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I am looking for a python module that will help me get rid of HTML tags but keep the text values. I tried BeautifulSoup before and I couldn't figure out how to do this simple task. I tried searching for Python modules that could do this but they all seem to be dependent on other libraries which does not work well on AppEngine.

Below is a sample code from Ruby's sanitize library and that's what I am after in Python:

require 'rubygems'
require 'sanitize'

html = '<b><a href="http://foo.com/">foo</a></b><img src="http://foo.com/bar.jpg" />'

Sanitize.clean(html) # => 'foo'

Thanks for your suggestions.

-e

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5 Answers 5

up vote 5 down vote accepted
>>> import BeautifulSoup
>>> html = '<b><a href="http://foo.com/">foo</a></b><img src="http://foo.com/bar.jpg" />'
>>> bs = BeautifulSoup.BeautifulSoup(html)  
>>> bs.findAll(text=True)
[u'foo']

This gives you a list of (Unicode) strings. If you want to turn it into a single string, use ''.join(thatlist).

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Thanks, Alex. That should work -- last time I tried BeautifulSoup I got into parsing node by node and that became very slow. Now that I have changed the way I am handling my HTML code, I could use BeautifulSoup for cleanup. I totally forgot about the text=True option. Thanks! –  Ecognium Mar 10 '10 at 7:21
    
@Ecognium, you're welcome! –  Alex Martelli Mar 10 '10 at 14:51
    
To use into App Engine, install BeatifulSoup locally and use the file in /Library/Frameworks/Python.framework/Versions/2.7/lib/python2.7/site-packages. Or just use this: dl.dropbox.com/u/9632169/BeautifulSoup.py –  crizCraig Apr 24 '12 at 21:52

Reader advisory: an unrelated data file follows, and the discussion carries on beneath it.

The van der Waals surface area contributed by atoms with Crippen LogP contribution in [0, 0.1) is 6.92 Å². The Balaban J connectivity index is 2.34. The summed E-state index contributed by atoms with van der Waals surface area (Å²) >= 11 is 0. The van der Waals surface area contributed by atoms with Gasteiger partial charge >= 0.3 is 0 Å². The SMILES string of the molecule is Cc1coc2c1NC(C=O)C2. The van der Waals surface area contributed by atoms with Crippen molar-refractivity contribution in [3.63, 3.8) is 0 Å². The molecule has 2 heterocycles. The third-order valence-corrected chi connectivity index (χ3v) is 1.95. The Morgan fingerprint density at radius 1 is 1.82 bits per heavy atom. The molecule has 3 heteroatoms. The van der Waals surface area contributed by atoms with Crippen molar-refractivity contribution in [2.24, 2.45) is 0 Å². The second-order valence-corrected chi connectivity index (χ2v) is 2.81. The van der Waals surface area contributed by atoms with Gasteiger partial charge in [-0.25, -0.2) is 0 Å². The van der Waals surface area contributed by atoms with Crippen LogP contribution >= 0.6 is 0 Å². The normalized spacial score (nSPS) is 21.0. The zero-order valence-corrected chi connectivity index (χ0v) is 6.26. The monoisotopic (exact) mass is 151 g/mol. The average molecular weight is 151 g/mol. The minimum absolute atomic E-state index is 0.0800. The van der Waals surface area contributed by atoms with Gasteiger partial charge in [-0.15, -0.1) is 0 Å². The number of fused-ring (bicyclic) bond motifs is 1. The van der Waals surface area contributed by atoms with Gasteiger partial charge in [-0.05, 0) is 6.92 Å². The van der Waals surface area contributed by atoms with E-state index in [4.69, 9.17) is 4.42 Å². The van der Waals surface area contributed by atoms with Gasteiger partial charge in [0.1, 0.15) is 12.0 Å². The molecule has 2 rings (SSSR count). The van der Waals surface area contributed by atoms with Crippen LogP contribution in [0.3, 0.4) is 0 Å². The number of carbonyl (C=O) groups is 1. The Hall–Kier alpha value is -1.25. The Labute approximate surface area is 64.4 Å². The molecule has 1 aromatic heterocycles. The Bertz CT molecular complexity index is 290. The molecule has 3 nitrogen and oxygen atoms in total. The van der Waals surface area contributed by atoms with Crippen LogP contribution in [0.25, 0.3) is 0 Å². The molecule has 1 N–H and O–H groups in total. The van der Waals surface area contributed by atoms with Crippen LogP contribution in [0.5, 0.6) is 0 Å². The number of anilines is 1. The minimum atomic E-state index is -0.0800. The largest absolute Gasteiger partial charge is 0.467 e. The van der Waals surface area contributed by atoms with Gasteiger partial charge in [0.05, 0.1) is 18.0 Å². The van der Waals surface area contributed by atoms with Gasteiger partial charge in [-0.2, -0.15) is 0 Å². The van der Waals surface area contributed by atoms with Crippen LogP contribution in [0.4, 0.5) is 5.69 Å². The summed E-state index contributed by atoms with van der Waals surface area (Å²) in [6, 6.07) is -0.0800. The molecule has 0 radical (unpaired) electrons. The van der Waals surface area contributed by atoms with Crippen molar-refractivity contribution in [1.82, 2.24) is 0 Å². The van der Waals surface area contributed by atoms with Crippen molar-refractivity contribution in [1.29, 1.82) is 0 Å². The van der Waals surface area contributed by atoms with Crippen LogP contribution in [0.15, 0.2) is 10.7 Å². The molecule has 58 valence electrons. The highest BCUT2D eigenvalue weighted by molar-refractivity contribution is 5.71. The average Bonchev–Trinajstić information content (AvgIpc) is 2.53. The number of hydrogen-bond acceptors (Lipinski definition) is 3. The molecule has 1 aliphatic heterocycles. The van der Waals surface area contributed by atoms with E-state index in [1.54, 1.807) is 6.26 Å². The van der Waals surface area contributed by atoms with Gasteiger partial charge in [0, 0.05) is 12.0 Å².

If you don't want to use separate libs then you can import standard django utils. For example:

from django.utils.html import strip_tags
html = '<b><a href="http://foo.com/">foo</a></b><img src="http://foo.com/bar.jpg'
stripped = strip_tags(html)
print stripped 
# you got: foo

Also its already included in Django templates, so you dont need anything else, just use filter, like this:

{{ unsafehtml|striptags }}

Btw, this is one of the fastest way.

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Thanks, Mikhail. I will give it a shot. –  Ecognium Mar 11 '10 at 7:51

Using lxml:

htmlstring = '<b><a href="http://foo.com/">foo</a></b><img src="http://foo.com/bar.jpg" />'

from lxml.html import fromstring

mySearchTree = fromstring(htmlstring)

for item in mySearchTree.cssselect('a'):
    print item.text
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Thanks, bigredbob. Took me a while to get lxml running on my machine to your code - it works! I have not tested it on App-Engine yet and will let you know if it does not work. lxml also seems to manage bad markup. –  Ecognium Mar 10 '10 at 7:37
#!/usr/bin/python

from xml.dom.minidom import parseString

def getText(el):
    ret = ''
    for child in el.childNodes:
        if child.nodeType == 3:
            ret += child.nodeValue
        else:
            ret += getText(child)
    return ret

html = '<b>this is <a href="http://foo.com/">a link </a> and some bold text  </b> followed by <img src="http://foo.com/bar.jpg" /> an image'
dom = parseString('<root>' + html + '</root>')
print getText(dom.documentElement)

Prints:

this is a link and some bold text followed by an image

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Thanks Amarghosh. I think minidom is supported on app-engine so that should work well. –  Ecognium Mar 10 '10 at 7:18
    
Amarghosh, I have accepted Alex's answer as BeautifulSoup seems to handle bad markup better. Thanks very much for the snippet, however and I can certainly use it for the markup that I can trust. –  Ecognium Mar 10 '10 at 7:38

Late, but.

You can use Jinja2.Markup()

http://jinja.pocoo.org/docs/api/#jinja2.Markup.striptags

from jinja2 import Markup 
Markup("<div>About</div>").striptags()
u'About'
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